Building on History
We’ve written about the Emergency Shipbuilding Program that President Roosevelt authorized in preparation for our entry into World War II, but there were earlier shipbuilding programs that guaranteed an immediate ending to unemployment and the Great Depression.
Following the passage of the Two Ocean Navy Act, the wartime Naval Expansion Program was begun in 1940, but earlier, in 1937, the U.S. Maritime Commission established the Long Range Shipbuilding Program as part of the mandate of the Merchant Marine Act of 1936. That Act stated that:
“United States shall have a merchant marine (a) sufficient to carry its domestic-water-borne commerce and a substantial portion of the water-borne export and import foreign commerce of the United States and to provide shipping service on all routes essential for maintaining the flow of such domestic and foreign water-borne commerce at all times, (b) capable of serving as a naval and military auxiliary in time of war or national emergency, (c) owned and operated under the United States flag by citizens of the United States insofar as may be practicable, and (d) composed of the best-equipped, safest, and most suitable types of vessels, constructed in the United States and manned with a trained and efficient citizen personnel. It is hereby declared to be the official policy of the United States to foster the development and encourage the maintenance of such a merchant marine.”
By the end of the war more than 50 shipyards were building vessels for the Maritime Commission, and many of the yards which built for the Long Range Program continued to operate in the post war years. Because the nearly 6,000 vessels built for the Maritime Commission provided a surplus for both U.S. and foreign owners, there was a drastic cutback in new merchant vessel construction in post war years and it wasn’t until the 1950s that a new, but abbreviated, shipbuilding program was undertaken by the U.S. Maritime Administration, the successor to the Maritime Commission.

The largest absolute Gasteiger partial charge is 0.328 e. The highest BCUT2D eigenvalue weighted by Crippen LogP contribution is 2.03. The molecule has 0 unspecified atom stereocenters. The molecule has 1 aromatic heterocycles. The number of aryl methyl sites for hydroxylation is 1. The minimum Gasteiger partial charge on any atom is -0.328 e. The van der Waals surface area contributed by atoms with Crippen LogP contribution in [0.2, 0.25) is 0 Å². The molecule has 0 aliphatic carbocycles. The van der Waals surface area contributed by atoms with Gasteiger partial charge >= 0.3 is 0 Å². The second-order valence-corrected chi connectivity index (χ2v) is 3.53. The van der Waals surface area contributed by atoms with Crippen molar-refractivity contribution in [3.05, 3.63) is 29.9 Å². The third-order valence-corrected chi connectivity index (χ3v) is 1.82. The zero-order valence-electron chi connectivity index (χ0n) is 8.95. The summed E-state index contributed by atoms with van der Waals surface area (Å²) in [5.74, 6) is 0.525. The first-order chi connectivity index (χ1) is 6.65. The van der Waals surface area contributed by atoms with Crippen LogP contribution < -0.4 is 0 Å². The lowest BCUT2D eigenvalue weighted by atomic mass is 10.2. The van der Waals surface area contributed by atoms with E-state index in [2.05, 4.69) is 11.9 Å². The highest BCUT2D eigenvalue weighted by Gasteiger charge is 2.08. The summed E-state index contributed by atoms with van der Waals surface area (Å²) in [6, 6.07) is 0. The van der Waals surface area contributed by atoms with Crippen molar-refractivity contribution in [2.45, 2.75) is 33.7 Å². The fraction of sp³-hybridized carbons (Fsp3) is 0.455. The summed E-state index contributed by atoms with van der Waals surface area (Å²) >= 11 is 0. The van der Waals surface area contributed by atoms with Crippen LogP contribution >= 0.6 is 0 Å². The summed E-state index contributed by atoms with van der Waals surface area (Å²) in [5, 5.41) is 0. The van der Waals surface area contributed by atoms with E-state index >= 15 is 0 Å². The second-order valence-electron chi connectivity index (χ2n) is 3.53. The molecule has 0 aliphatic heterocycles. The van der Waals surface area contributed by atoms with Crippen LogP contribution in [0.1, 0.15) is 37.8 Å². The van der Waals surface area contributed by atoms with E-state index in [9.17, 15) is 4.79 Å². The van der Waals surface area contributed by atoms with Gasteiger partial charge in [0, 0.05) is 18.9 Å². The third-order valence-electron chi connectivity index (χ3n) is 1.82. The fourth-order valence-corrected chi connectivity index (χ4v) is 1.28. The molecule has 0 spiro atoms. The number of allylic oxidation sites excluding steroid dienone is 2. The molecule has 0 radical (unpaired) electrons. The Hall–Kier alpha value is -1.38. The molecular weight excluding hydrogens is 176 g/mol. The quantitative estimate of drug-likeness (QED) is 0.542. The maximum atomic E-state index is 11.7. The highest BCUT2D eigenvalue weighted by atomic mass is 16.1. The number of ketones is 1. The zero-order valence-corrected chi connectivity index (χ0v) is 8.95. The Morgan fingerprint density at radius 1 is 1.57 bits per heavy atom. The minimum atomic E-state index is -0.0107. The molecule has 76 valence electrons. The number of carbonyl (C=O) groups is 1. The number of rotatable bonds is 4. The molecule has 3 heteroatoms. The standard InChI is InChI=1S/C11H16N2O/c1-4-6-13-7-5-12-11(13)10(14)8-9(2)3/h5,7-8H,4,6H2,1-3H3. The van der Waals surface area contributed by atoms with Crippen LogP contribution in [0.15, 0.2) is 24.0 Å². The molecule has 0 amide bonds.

The names of some of the vessel types are recalled by those who lived through the Great Depression and World War II years. Naval and maritime records narrate the achievements of Liberty Ships (“Ugly Ducklings”), Victory Ships, C-1s, C-2s and C-3s, probably the most familiar of the many cargo designs built in U.S. yards, but dozens and dozens of different types were actually turned out during those years. Maybe a hundred or more. Who knows. Those many and diverse types of cargo vessels – and warships – were built and delivered by U.S. shipyards that sprung up almost overnight, and that massive and miraculous shipbuilding effort took place in about a half-dozen years. Our single, simple, patented container ships, on the other hand, could be punched out “like cupcakes” in existing yards, in an “emergency program” that would create about 50 million new jobs and end our economic tailspin. In that scenario everyone would come out smelling like a rose.
Employed Americans are the master link in the international supply chain, but unemployment has disabled that chain. Everything is shutting down and history shows that similar periods of destitution have produced tragic events. In those scenarios everyone would come out smelling.